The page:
Not all cops are monsters
No, not all cops are monsters. Some of you have friends and family who are cops that aren’t monsters. So how about you do everyone a solid and tell your friends and family who are non-monster cops to tell their cop friends to also not be monsters, just, proactively.
I’m sure many of the ones they’d tell would already not be monsters (great!), but when lives are on the line, you can never be too sure, so it might not hurt to be reminded.
When the police do something wrong, they investigate themselves. Let me type that bigger. THEY INVESTIGATE THEMSELVES.
Perspective? You got it:
I rob a bank, get caught, and am tried in front of a jury of BANK ROBBERS. Maybe not bank robbers I’ve worked with before, but a pool of my bank-robbing peers.
No, of course it’s not that cut and dry, but it *is* that fucking sketchy.
We’re seeing “paid administrative leave” far too often these days following fucking MURDERS. You get paid administrative leave when you have a doctor’s note or a baby, not when you FUCKING MURDER SOMEONE AND PEOPLE (albeit your own colleagues and possibly friends, which, again, is ridiculous) ARE TRYING TO FIGURE OUT WHY.
How about, instead of “paid administrative leave,” more training?
How about, instead of “paid administrative leave,” more concern?
How about, instead of “paid administrative leave,” less fear?
How about, instead of “paid administrative leave,” fewer racists?
How about, rather than jumping from zero to Lethal Force, consider your options?
Especially when you’re dealing with an unarmed person with his hands in the air that you outnumber 4-to-1.
There has to be accountability.
I used to work at a company that wasn’t in the business of protecting and serving, or that even came close to being associated with life or death scenarios.
A lady in our department fucked up too much, slacked off, didn’t give a shit, and was let go. No “paid leave” to investigate, LET. THE FUCK. GO.
You would think then, in an organization where slacking off or using poor judgement could very easily result in a DEAD HUMAN BEING that the repercussions would be at least as harsh as those in the flooring industry.
It’s too lax. People aren’t thinking. They’re shooting first because it’s easy at the time, because they’re scared, etc.
And I get it. I get fear. I’ve had a gun pointed at me. It’s scary as shit.
Ya know what I don’t see very often in these videos? A person pointing a gun at the cop. A person even having a fucking gun at all.
And, here’s the thing, I’m not anti-cop. I think (or would like to think) the good or at least average cops far outnumber the ones quick to shoot and worry later. That doesn’t mean it isn’t high time for reform to keep people guilty of things like speeding, having a faulty brake light, nothing, from being gunned down.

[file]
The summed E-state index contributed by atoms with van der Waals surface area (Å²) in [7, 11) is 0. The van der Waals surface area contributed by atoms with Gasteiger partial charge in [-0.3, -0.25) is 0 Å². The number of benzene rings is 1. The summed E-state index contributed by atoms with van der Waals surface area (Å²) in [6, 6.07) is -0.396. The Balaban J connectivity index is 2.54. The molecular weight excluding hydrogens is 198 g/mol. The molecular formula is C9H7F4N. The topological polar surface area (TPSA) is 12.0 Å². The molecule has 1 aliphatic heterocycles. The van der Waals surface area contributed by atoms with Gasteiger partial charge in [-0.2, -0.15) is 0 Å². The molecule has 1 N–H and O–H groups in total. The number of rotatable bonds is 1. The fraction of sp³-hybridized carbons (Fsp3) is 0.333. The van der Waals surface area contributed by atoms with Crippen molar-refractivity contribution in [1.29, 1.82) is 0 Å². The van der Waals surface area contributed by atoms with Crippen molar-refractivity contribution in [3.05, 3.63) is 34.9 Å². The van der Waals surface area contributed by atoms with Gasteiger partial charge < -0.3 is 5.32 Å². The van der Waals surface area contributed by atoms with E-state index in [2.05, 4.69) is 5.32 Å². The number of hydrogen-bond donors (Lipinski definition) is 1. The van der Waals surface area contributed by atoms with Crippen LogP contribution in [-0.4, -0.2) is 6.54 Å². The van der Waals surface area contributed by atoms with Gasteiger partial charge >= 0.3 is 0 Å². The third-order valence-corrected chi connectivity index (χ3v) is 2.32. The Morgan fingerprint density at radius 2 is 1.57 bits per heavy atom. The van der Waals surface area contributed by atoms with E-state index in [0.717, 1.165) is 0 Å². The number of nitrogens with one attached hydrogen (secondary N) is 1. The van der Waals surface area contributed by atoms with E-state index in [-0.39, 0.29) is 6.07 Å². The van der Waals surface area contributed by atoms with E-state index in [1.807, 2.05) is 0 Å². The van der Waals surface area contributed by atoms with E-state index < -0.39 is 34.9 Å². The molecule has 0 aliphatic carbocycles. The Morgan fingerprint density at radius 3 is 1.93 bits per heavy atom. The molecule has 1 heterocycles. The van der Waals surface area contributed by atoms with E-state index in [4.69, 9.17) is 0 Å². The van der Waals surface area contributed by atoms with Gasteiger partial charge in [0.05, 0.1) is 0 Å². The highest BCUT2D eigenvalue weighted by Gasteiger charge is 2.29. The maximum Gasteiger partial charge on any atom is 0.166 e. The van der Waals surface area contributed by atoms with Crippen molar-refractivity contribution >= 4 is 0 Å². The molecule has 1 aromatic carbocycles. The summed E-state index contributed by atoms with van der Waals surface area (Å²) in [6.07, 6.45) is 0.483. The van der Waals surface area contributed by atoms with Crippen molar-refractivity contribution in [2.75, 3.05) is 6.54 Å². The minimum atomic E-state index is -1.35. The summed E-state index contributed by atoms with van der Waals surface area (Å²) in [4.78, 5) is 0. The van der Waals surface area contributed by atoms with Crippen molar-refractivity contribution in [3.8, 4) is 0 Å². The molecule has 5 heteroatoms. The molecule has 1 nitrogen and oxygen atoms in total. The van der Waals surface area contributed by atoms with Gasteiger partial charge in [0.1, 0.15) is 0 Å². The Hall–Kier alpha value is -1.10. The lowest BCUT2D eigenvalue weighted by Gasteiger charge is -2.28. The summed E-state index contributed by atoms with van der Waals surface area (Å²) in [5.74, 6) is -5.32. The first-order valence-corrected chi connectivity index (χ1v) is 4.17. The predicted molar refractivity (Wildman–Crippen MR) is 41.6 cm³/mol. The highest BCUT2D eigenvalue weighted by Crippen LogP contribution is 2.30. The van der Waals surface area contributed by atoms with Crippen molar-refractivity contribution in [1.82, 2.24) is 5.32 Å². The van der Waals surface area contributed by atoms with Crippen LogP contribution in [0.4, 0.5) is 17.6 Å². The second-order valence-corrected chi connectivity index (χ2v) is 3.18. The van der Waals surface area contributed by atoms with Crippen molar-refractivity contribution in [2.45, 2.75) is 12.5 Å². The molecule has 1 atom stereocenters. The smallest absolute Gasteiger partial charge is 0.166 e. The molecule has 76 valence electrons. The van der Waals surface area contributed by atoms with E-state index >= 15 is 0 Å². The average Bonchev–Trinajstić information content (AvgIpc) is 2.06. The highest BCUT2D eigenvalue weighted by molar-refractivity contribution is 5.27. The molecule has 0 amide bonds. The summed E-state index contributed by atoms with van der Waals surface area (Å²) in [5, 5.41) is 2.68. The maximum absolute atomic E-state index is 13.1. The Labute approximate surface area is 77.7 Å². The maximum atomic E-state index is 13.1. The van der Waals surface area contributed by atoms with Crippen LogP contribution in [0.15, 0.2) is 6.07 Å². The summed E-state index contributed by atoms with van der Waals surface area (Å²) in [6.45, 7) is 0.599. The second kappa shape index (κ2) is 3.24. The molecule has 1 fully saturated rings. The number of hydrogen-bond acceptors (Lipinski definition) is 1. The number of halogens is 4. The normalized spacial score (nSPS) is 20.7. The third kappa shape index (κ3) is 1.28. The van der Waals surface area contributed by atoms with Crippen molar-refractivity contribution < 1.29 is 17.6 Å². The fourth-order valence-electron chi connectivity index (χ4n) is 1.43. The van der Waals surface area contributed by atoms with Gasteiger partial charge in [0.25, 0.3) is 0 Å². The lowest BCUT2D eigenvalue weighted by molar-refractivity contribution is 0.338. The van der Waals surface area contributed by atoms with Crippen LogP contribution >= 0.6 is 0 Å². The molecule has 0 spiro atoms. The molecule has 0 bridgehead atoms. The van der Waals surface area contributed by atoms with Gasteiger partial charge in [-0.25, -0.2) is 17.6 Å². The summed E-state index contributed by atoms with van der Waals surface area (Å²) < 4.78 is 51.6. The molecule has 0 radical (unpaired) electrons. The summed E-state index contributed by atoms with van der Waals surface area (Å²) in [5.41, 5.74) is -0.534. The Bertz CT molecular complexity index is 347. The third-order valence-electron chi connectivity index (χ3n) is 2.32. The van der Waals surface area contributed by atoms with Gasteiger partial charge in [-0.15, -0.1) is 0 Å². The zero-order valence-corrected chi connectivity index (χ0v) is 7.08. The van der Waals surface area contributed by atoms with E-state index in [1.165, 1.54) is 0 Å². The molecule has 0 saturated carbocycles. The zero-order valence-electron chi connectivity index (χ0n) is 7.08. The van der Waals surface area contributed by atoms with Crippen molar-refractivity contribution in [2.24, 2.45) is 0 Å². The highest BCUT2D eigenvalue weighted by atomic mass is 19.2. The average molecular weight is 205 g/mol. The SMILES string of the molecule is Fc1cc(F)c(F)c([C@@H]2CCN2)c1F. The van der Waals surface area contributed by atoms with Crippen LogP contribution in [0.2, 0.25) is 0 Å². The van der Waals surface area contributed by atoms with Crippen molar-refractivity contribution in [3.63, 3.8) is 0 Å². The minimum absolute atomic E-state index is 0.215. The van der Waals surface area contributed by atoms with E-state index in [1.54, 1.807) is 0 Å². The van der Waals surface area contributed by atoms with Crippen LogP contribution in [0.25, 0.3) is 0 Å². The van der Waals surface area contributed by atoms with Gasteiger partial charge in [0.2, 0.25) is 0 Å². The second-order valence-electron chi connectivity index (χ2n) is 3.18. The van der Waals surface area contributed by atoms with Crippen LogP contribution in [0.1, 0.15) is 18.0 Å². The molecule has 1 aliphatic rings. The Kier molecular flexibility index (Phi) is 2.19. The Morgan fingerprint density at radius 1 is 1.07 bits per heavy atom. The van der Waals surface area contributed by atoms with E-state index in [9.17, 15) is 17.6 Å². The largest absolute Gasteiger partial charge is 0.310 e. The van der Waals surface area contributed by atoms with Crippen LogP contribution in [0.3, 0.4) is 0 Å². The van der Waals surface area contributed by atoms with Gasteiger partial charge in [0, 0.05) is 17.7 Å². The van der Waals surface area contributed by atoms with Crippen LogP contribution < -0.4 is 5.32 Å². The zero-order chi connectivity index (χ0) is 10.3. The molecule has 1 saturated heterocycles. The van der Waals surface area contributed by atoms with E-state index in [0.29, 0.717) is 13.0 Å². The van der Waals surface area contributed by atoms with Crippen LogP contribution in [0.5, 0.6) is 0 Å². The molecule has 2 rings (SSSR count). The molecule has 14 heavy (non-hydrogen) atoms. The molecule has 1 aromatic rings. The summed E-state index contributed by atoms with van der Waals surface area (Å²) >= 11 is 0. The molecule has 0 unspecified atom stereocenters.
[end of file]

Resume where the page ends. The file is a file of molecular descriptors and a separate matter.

I don’t know how to fix it all and things will never be perfect, but, for starters, there has to be accountability. There have to be convictions. Cops are outright getting away with murder.
Simply the presence of consequences can curb actions. I would LOVE to rob Donald Trump, if even for only his watch, just because. Shit, I don’t even wear a watch.
But I don’t, partly because I was raised to not take something that doesn’t belong to me, and partly because I don’t want to go to jail.
That looming fear of getting caught and doing the time if you’ve done the crime.
I’m not seeing a lot of that with law enforcement. I’m seeing incredibly questionable shit go down and very few people having to own up to their mistakes. Mistakes that removed people from this planet.
Meanwhile, civilians, primarily black civilians, have a looming and justifiable fear of getting caught, for any (or no) reason, and maybe never making it home.
People say I wouldn’t understand unless I was out there, in the cops’ shoes, having to face danger every day, where every encounter is a judgement call, often requiring making a split-second decision.
No, I understand. Because every single time any of us encounters anyone, the decisions we make are judgement calls.
That said, what do you think would happen if I’m walking down the street one night, see a man lurking in the shadows several yards ahead, he looks at me as I pass by, or maybe starts to say, “’Scuse me, sir” to ask for money or something, and I, on edge, stab him in the stomach and he bleeds to death?
How do you suppose the rest of that scenario plays out for me? Think I’d get to keep my job? My house? My freedom?
Regarding this most recent case, I’ve heard it said that both families, those of the victim and the officer, will be ruined by the officer’s bad decision.
But I don’t know. Maybe the officer has a conscience and loses sleep and eventually her mind. But, unless she goes to jail for murder, her family’s probably fine, short of having to deal with her lack of sleep and possible depression, which means, at the very least, they still have her around.
Meanwhile, the other family, the victim’s family, the kids who have a void where their father used to be? Yeah, that is ruined, absolutely, already. Furthermore, any trust they may have had in the system is completely gone.
And the cycle continues.